The issue of law enforcement by public authorities, including law enforcement, to protect public interest in the exploration and development of mineral deposits is becoming increasingly relevant given the active development of mineral industries in the Russian Federation. Current legislation on the subsoils erodes the right to the subsoil and
right to the ground. This makes it possible to recognize suburbs in all cases by State property. However, de facto exemptions are allowed when the case concerns low-value (so-called generalized) non-industrial minerals, such as peat, sapropel, sand, glynes, stones, some groundwaters.
In order to regulate market relations in the field of non-exploitation, a federal law on the subsoil was adopted, the last version of which was in 2000. Under the Act, both public and private enterprises, including foreign companies, are allowed to study and develop negligibles because foreigners in the Russian Federation cannot own land. All the subsoils of land remain the property of the State and a fee is payable for their development. Mineral deposits should be awarded for competitive design and made available to applicants who would offer the highest price.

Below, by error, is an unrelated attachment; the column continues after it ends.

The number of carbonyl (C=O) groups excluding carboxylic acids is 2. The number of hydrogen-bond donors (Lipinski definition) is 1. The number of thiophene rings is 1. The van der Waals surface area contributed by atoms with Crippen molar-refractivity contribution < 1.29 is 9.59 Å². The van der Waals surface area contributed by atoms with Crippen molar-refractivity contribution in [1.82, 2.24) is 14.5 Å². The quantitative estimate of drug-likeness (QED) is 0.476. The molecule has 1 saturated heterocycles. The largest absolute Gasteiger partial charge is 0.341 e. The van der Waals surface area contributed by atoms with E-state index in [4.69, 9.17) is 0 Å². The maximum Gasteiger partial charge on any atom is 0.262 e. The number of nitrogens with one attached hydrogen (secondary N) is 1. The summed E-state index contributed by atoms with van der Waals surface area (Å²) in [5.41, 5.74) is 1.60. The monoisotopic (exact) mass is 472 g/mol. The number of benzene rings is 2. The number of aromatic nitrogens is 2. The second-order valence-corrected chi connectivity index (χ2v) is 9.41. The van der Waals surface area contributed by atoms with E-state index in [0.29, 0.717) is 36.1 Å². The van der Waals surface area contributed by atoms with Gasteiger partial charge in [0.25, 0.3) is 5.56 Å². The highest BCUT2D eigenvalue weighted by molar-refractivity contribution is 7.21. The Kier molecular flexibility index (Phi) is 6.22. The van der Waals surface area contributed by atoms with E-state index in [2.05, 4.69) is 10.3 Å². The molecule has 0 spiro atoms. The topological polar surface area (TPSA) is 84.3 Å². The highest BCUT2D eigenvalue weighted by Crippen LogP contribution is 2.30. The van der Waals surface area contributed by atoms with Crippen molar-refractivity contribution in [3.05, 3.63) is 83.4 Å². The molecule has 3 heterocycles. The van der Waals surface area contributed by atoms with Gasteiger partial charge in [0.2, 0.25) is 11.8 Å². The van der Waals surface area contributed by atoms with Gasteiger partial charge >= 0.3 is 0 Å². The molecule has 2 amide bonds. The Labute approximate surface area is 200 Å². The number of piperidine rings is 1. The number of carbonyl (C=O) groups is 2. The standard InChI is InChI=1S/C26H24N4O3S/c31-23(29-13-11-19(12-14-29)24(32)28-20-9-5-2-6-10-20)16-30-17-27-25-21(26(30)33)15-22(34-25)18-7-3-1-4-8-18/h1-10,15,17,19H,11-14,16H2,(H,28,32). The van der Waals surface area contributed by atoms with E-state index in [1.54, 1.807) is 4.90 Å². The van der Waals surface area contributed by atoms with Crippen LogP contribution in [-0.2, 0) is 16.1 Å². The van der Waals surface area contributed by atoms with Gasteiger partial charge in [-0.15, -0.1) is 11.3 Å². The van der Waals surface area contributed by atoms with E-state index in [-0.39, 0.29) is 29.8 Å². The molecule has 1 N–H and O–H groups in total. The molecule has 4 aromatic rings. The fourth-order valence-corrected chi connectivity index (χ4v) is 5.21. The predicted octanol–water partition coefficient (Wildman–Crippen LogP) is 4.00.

Over the years, there have been numerous cases of illegal predatory production of sand, peat, coal, non-Fritish stones, etc., in many cases involving illegal means of carrying them out with subsequent smuggling outside the Russian Federation. However, a number of circumstances hinder the criminalization of non-exploitation industries. For example, an analysis of investigative and judicial practices reveals a ambiguous approach by the law-enforcement agency in characterizing acts related to the illicit extraction of minerals, including those relating to general distribution.